Brown v. Astrue

Filing 21

MEMORANDUM OPINION AND ORDER that the decision of the Commissioner of Social Security denying Plaintiff benefits be reversed and remanded pursuant to sentence four of 42 U.S.C. § 405(g), for further proceedings not inconsistent with this decisio n. The remand pursuant to sentence four of § 405(g) makes Plaintiff a prevailing party for purposes of the Equal Access to Justice Act, 28 U.S.C. § 2412, and terminates this Courts jurisdiction over this matter. Signed by Magistrate Judge William E. Cassady on 12/29/2011. (mjn)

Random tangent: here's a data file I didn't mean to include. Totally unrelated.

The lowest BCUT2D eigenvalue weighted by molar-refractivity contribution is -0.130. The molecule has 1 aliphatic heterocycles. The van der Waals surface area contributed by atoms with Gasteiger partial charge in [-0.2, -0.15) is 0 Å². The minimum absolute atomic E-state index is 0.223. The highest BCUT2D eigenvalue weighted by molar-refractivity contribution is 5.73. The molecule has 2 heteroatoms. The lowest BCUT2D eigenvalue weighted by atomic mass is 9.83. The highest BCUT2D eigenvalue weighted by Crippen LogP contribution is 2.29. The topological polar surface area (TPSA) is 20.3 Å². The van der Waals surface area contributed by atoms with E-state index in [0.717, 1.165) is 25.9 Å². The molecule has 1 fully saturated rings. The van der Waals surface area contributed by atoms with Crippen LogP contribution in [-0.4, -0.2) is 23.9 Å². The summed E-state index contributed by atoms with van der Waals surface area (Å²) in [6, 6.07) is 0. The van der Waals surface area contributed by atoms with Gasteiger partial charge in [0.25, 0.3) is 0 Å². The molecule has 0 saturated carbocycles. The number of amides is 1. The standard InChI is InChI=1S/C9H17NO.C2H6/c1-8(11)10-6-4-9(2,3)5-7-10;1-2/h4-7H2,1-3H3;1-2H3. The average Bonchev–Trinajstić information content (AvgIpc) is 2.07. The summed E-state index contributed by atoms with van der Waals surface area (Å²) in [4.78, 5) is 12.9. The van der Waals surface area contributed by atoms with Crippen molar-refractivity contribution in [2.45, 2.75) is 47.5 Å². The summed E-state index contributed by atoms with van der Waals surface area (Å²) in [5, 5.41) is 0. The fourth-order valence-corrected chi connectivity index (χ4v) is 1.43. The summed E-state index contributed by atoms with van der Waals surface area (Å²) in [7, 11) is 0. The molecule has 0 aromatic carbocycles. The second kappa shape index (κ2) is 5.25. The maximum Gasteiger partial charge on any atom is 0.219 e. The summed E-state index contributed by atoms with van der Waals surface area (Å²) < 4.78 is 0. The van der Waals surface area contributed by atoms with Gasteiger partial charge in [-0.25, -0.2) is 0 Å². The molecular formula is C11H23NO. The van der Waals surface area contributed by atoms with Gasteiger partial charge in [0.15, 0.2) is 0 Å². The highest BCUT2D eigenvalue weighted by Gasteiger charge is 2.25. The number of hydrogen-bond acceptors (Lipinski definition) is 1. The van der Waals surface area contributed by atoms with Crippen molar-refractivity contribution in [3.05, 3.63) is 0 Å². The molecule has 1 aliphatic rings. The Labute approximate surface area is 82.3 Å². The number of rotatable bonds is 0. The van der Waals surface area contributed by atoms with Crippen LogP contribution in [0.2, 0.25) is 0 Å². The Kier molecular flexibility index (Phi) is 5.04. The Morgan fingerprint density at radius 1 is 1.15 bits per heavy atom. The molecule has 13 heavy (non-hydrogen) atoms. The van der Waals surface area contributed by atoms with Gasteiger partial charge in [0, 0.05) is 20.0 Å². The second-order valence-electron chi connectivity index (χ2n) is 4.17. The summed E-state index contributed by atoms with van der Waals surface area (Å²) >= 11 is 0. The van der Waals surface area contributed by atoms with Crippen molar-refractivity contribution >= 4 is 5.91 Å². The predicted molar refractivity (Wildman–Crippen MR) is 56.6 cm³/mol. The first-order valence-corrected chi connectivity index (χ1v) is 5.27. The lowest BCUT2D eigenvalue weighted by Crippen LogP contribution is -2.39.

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IN THE UNITED STATES DISTRICT COURT FOR THE SOUTHERN DISTRICT OF ALABAMA SOUTHERN DIVISION EDNA O. BROWN, : Plaintiff, : v. : MICHAEL J. ASTRUE, Commissioner of Social Security, : Defendant. CA 11-00199-C : MEMORANDUM OPINION AND ORDER The plaintiff brings this action, pursuant to 42 U.S.C. § 1383(c)(3), seeking judicial review of a final decision of the Commissioner of Social Security denying her application for supplemental security income (“SSI”). The parties have consented to the exercise of jurisdiction by the Magistrate Judge, pursuant to 28 U.S.C. § 636(c), for all proceedings in this Court. (See Doc. 20 (“In accordance with provisions of 28 U.S.C. 636(c) and Fed.R.Civ.P. 73, the parties in this case consent to have a United States Magistrate Judge conduct any and all proceedings in this case, including . . . order the entry of a final judgment, and conduct all post-judgment proceedings.”).) Upon consideration of the administrative record (“R.”) (Doc. 11), the plaintiff’s brief (Doc. 12), the Commissioner’s brief (Doc. 16), and the arguments made by the parties at the December 16, 2011 Hearing, it is determined that the Commissioner’s decision denying the plaintiff benefits should be reversed and remanded for further proceedings not inconsistent with this decision. 1 Any appeal taken from this memorandum opinion and order and judgment shall be made to the Eleventh Circuit Court of Appeals. (See Doc. 20 (“An appeal from a judgment entered by a Magistrate Judge shall be taken directly to the United States Court of Appeals for 1 Relevant Background The plaintiff’s application for SSI (R. 131-33), filed on August 21, 2006, was initially denied on December 27, 2006 (see R. 84-90). 2 The plaintiff filed a timely request for hearing (R. 93) on January 8, 2007, and hearings were conducted before an Administrative Law Judge on September 11, 2008 (see R. 54-69) and February 5, 2009 (see R. 41-53). On March 4, 2009, the ALJ issued a decision (R. 72-83) denying the plaintiff benefits—finding the plaintiff was not disabled at the fifth step of the sequential evaluation process—and the plaintiff sought review from the Appeals Council on March 10, 2009 (see R. 18-21). The Appeals Council refused to overturn the ALJ’s determination on March 16, 2011 (see R. 1-5)—making the ALJ’s determination the Commissioner’s final decision for purposes of judicial review, see 20 C.F.R. § 404.981—and a complaint was filed in this Court on April 21, 2011 (see Doc. 1). Standard of Review In all Social Security cases, the plaintiff bears the burden of proving that he or she is unable to perform his or her previous work. Jones v. Bowen, 810 F.2d 1001, 1005 (11th Cir. 1986). In evaluating whether the plaintiff has met this burden, the examiner must consider the following four factors: (1) objective medical facts and clinical this judicial circuit in the same manner as an appeal from any other judgment of this district court.”).) The plaintiff’s application for Disability Insurance Benefits (R. 126-30), filed and denied on the same dates, was dismissed pursuant to her request at a hearing conducted on September 11, 2008 (see R. 54-69). 2 2 findings; (2) diagnoses of examining physicians; (3) evidence of pain; and (4) the plaintiff’s age, education, and work history. Id. Once the plaintiff meets this burden, it becomes the Commissioner’s burden to prove that the plaintiff is capable—given his or her age, education, and work history—of engaging in another kind of substantial gainful employment that exists in the national economy. Sryock v. Heckler, 764 F.2d 834, 836 (11th Cir. 1985). Although at the fourth step “the [plaintiff] bears the burden of demonstrating the inability to return to [his or] her past relevant work, the Commissioner of Social Security has an obligation to develop a full and fair record.” Shnorr v. Bowen, 816 F.2d 578, 581 (11th Cir. 1987) (citations omitted). The task for this Court is to determine whether the ALJ’s decision to deny plaintiff benefits is supported by substantial evidence. Substantial evidence is defined as more than a scintilla, and means such relevant evidence as a reasonable mind might accept as adequate to support a conclusion. Richardson v. Perales, 402 U.S. 389, 401 (1971). “In determining whether substantial evidence exists, [a court] must view the record as a whole, taking into account evidence favorable as well as unfavorable to the [Commissioner’s] decision.” Chester v. Bowen, 792 F.2d 129, 131 (11th Cir. 1986). Courts are precluded, however, from “deciding the facts anew or re-weighing the evidence.” Davison v. Astrue, 370 Fed. App’x 995, 996 (11th Cir. 2010) (per curiam) (citing Dyer v. Bernhart, 395 F.3d 1206, 1210 (11th Cir. 2005)). And, “[e]ven if the evidence preponderates against the Commissioner’s findings, [a court] must affirm if 3 the decision reached is supported by substantial evidence.” Id. (citing Crawford v. Comm’r of Soc. Sec., 363 F.3d 1155, 1158-59 (11th Cir. 2004)). Discussion On appeal to this Court, the plaintiff asserts two separate claims: 1. The Commissioner erred in failing to give the appropriate deference to the opinions of the plaintiff’s treating psychiatrist, Dr. Amyx; and 2. The Commissioner erred in finding that the plaintiff has the residual functional capacity to perform work at the “medium” level of physical exertion. Because the Court determines that the decision of the Commissioner should be reversed and remanded for further proceedings based on the plaintiff’s second claim, there is no need for the Court to consider the plaintiff’s first claim. 3 See Robinson v. Massanari, 176 However, because the plaintiff’s first claim presents an unusual situation, it merits some discussion. The basis for this claim is that while the ALJ’s decision provides that “[n]o treating psychiatrist or psychologist has provided specific opinions regarding the claimant’s residual mental abilities” (R. 81 (emphasis added)), the plaintiff contends that her treating psychiatrist, the late Dr. Barry Amyx, did indeed provide such an opinion (Ex. 16F in the record, see R. 396-98) by signing an RFC that appears to have beem completed by Fairlie Schreiber, LCSW, on July 14, 2008 (compare R. 396 (cover letter from the plaintiff’s counsel to the ALJ (“Enclosed please find a Mental [RFC] form dated July 14, 2008 from Fairlie Schreiber, LCSW, for the above-referenced client.”) (emphasis added)), with R. 398 (the RFC form is signed by Ms. Schreiber and, presumably, Dr. Amyx, but only “Fairlie Schreiber” appears on the line designated “Print Name” below the signature line)). Further, in his decision, “[t]he [ALJ] assigned no evidentiary weight to the opinions of the claimant’s therapist, Fairlie Schreiber[, because] Ms. Schreiber is a licensed clinical social worker, and thus, not an acceptable medical source as defined in 20 C.F.R. 416.913(a).” (R. 81 (emphasis added).) 3 On appeal, the Commissioner contends that “[w]ith respect to Dr. Amyx, although Plaintiff characterizes him as a treating physician, and although he co-signed the July 14, 2008 statement, he appears to have examined Plaintiff only once.” (Doc. 16 at 9 (emphasis in original).) The plaintiff, likely anticipating this argument, asserts that remand is necessitated not only by the ALJ’s failure to give controlling weight to Dr. Amyx’s opinion, but moreover, because the ALJ ignored that opinion entirely. (See Doc. 12 at 10.) 4 F. Supp. 2d 1278, 1280 & n.2 (S.D. Ala. 2001); cf. Pendley v. Heckler, 767 F.2d 1561, 1563 (11th Cir. 1985) (“Because the ‘misuse of the expert’s testimony alone warrants reversal,’ we do not consider the appellant’s other claims.”). A. Pertinent ALJ findings. 4 3. The claimant has the following severe impairments: major depression, panic disorder, lumbar degenerative disc disease, and hypertension. . 5. . . The claimant has the residual functional capacity to perform medium work as defined in 20 CFR 416.967(c) except that she cannot climb ladders, ropes, or scaffolds. She cannot work around exposure to heights or dangerous machinery. She cannot operate automotive equipment. She is limited to tasks requiring Based on this Court’s review, nowhere in the record does it appear that the ALJ was told that the July 14, 2008 RFC was completed by Dr. Amyx. Indeed, plaintiff counsel’s own cover letter transmitting this evidence to the ALJ states that the RFC was completed by Ms. Schrieber. (See R. 396.) Accordingly, the plaintiff may not now claim that the ALJ—because he determined that the mental RFC was submitted by an unacceptable medical source, Ms. Schreiber—committed error by not realizing that the mental RFC was signed by Dr. Amyx when the plaintiff’s own counsel, at least in part, invited the asserted error. (See R. 396-98). See Tracy v. Asture, 518 F. Supp. 2d 1291, 1305-06 (D. Kan. 2007) (“In this case, the attorney clearly and unambiguously asserted to the ALJ that he did not believe that his client met a listing. It is therefore clear that plaintiff’s counsel induced or invited the ALJ at step two to find that plaintiff did not meet a listed impairment. Therefore, the court holds that the doctrine of invited error bars the plaintiff from raising this issue on appeal.”); Bailey v. Astrue, 739 F. Supp. 2d 1365, 1377 n.9 (N.D. Ga. 2010) (applying Tracy); see also Luthi v. Astrue, Civil Action No. 10–2164–JWL, 2011 WL 2148577, at *10 (D. Kan. May 31, 2011) (“The ALJ's error, if any, in failing to recognize additional side effects suggested in the earlier hearing was invited by Plaintiff and the invited error doctrine would preclude a remand on that basis.”); Hughes v. Astrue, Civil Case No. 07-1850-JE, 2009 WL 3245815, at *11 (D. Or. Sep. 30, 2009) (“If the ALJ erred in allowing Dr. Haynes to testify, this was an error which plaintiff's counsel invited, and one of which plaintiff cannot now complain.”), rev’d on other grounds, 450 Fed. App’x 218 (9th Cir. 2010). The ALJ’s decision appears at R. 72-83. Record evidentiary citations are omitted from the excerpted findings. 4 5 only one and two step instructions, with no interaction with the general public. She can interact with supervisors and coworkers no more than occasionally. She can tolerate changes in the work setting no more than occasionally. . . . The claimant alleges disability because of depression, anxiety attacks, back pain, and hypertension. Her residual functional capacity has been reduced from the very heavy exertional level to the medium level to accommodate, inter alia, her occasional mild to moderate pain. . . . In terms of the claimant’s alleged back pain, x-rays show minor abnormality, and Dr. Madden’s exam findings were essentially normal, and he found no significant limitation of ability to stand, walk, sit, lift, carry, handle objects, travel, etc. Medical treatment records also support a finding of mild to no limitation. The claimant subjectively rated her pain at zero on many occasions during 2005 through 2008. She rated her pain at 4/10 on one occasion in April 2006. The claimant stated at the hearing that Ibuprofen is effective in relieving her back pain. Although her blood pressure has been significantly elevated on occasion, in general it is adequately controlled with medication. Her treating physician noted no need to return for 10 weeks in September 2008. . 6. . . The claimant is unable to perform any past relevant work (28 CFR 416.965). The claimant has past relevant work as a cashier/checker and a teacher’s aide. She can no longer perform the requirements of these occupations. Accordingly, the claimant is unable to perform past relevant work. . 10. . . Considering the claimant’s age, education, work experience, and residual functional capacity, there are jobs that exist in significant numbers in the national economy that the claimant can perform (20 CFR 416.969 and 416.969a). . . 6 . If the claimant had the residual functional capacity to perform the full range of medium work, a finding of “not disabled” would be directed by Medical-Vocational Rule 203.22 and Rule 203.15. However, the claimant’s ability to perform all or substantially all of the requirements of this level of work has been impeded by additional limitations. To determine the extent to which these limitations erode the unskilled medium occupational base, the Administrate Law Judge asked the vocational expert whether jobs exist in the national economy for an individual with the claimant’s age, education, work experience, and residual functional capacity. The vocational expert testified that given all of these factors the individual would be able to perform the requirements of representative occupations such as a cleaner, industrial (300,000 in the national economy); laborer, store (250,000 in the national economy); and cleaner, hospital (180,000 in the national economy). . B. . . Analysis. The only physical consultative examination before the ALJ was performed by Dr. Michael C. Madden on November 21, 2006. (See R. 303-08.) According to his report, Dr. Madden’s impression was that the plaintiff was suffering from anxiety and lumbar back pain (R. 304), but he concluded that the plaintiff’s “ability to do work-related activities”—which, as noted in his report, the plaintiff last performed “in 2004 as an assistant Pre-K teacher” (R. 303)—“such as sitting, standing, walking, lifting, carrying, handling objects, hearing, speaking[,] and traveling appears to be adequate for normal duty.” (R. 304.) Dr. Madden did not complete a physical capacities evaluation (“PCE”). Nor did he otherwise describe the plaintiff’s residual functional capacity. And, as this Court has noted, where an ALJ, for example, rejects a physical RFC, or—as is the case here—a medical source neither completes a physical RFC (nor a PCE), 7 the ALJ necessarily had to point to[, for example,] another PCE which supported his fifth-step determination that plaintiff can perform [medium] work activity. Because this record contains no physical RFC assessment . . . there is simply no basis upon which this Court can find that the ALJ’s [medium] work RFC determination is supported by substantial evidence. . . . [A]n ALJ’s RFC determination must be supported by substantial and tangible evidence, not mere intuition or conjecture regarding what the evidence of record as a whole equates to in terms of physical abilities. Fisher v. Astrue, No. CA 08-0062-C, 2008 WL 4417325, at *4 (S.D. Ala. Sep. 23, 2008) (citation omitted); cf. Lewis v. Sec’y of Health & Human Servs., 842 F.2d 332, 1988 WL 23767, at *1 (6th Cir. Mar. 14, 1988) (reversing district court decision affirming the denial of benefits where “[t]he government presented one medical report prepared by its own consultative physician who did not complete a physical capacities evaluation report, or otherwise describe Lewis’ residual functional capacity[, but merely] state[d] that Lewis is tender in the region of her shoulder blades and in the lumbar paraspinal area[, and] concluded that Lewis moves freely,” compared to the plaintiff’s presentation of two reports from radiologists . . . indicat[ing] that she suffer[ed] from osteoarthritis or degenerative disc disease”; one radiologist also completed a PCE “and determined that Lewis can sit for two hours, stand and walk for one hour each and occasionally lift no more than five pounds”). The record in this case is further muddled because the ALJ determined that the plaintiff can perform work at a medium level of physical exertion, which is a higher exertional level than that associated with her past employment. As the plaintiff put it in her brief, 8 [n]otably, Ms. Brown has never, in her career of work, worked at more than the “light” level of physical exertion, either at Eckerd’s, Harco, or even at the child care center. Upon what evidence, then, does the Commissioner base his determination that Ms. Brown can now perform at a heavier level of exertion than she has ever performed in the past? (Doc. 12 at 15 (citation omitted).) (See also R. 49-51 (wherein the ALJ only considered the plaintiff’s past employment at Harco Drug Store, which the vocational expert (“VE”) described as a pharmacy technician per the Dictionary of Occupational Titles and was classified as light/semi-skilled work, but then posed hypotheticals to the VE assuming the plaintiff was “limited to the medium exertional category”).) While an ALJ may certainly make such a determination, there must be substantial evidence to support that determination. For example, in Squires v. Astrue, Civil No. 07-5096, 2008 WL 1776941 (W.D. Ark. Mar. 24, 2008), the court rejected a plaintiff’s argument “that the ALJ [erred] in concluding that she could return to work at a heavier exertional level than she had ever performed in the past.” Id. at *9. In doing so, the court noted that the VE was present during the plaintiff’s description of her past work as a caregiver and “categorized the caregiver job based on plaintiff's own description of the position, which would qualify the job as heavy work” under the regulations. Id. (citations omitted and emphasis added); see also Dooley v. Astrue, Civil Action No. CV209-159, 2010 WL 5834049, at *6 & *8 (S.D. Ga. Oct. 26, 2010) (rejecting the plaintiff’s asserted error “that the residual functional capacity [the] ALJ [ ] found him to have[—medium—]is of a heavier exertion than Plaintiff’s past relevant work, which the ALJ found Plaintiff incapable of performing” because the ALJ’s finding was supported 9 by substantial evidence and, moreover, “the ALJ found Plaintiff was able to perform several other jobs at the light and sedentary exertional levels”). Here, however, the only physical consultative examination of the plaintiff concluded that her “ability to do work-related activities . . . appears to be adequate for normal duty.” (R. 304.) This conclusion—which neither takes the form of an RFC or a PCE—is not substantial evidence to support the ALJ’s determination that the plaintiff can perform work in the medium exertional category, see Fisher, 2008 WL 4417325, at *4, and this evidence is even less substantial here because the ALJ concluded that the plaintiff can now perform work at an exertional level that is heavier than her past relevant work. Conclusion Accordingly, it is ORDERED that the decision of the Commissioner of Social Security denying Plaintiff benefits be reversed and remanded pursuant to sentence four of 42 U.S.C. § 405(g), see Melkonyan v. Sullivan, 501 U.S. 89 (1991), for further proceedings not inconsistent with this decision. The remand pursuant to sentence four of § 405(g) makes Plaintiff a prevailing party for purposes of the Equal Access to Justice Act, 28 U.S.C. § 2412, see Shalala v. Schaefer, 509 U.S. 292 (1993), and terminates this Court’s jurisdiction over this matter. DONE this the 29th day of December, 2011. s/WILLIAM E. CASSADY UNITED STATES MAGISTRATE JUDGE 10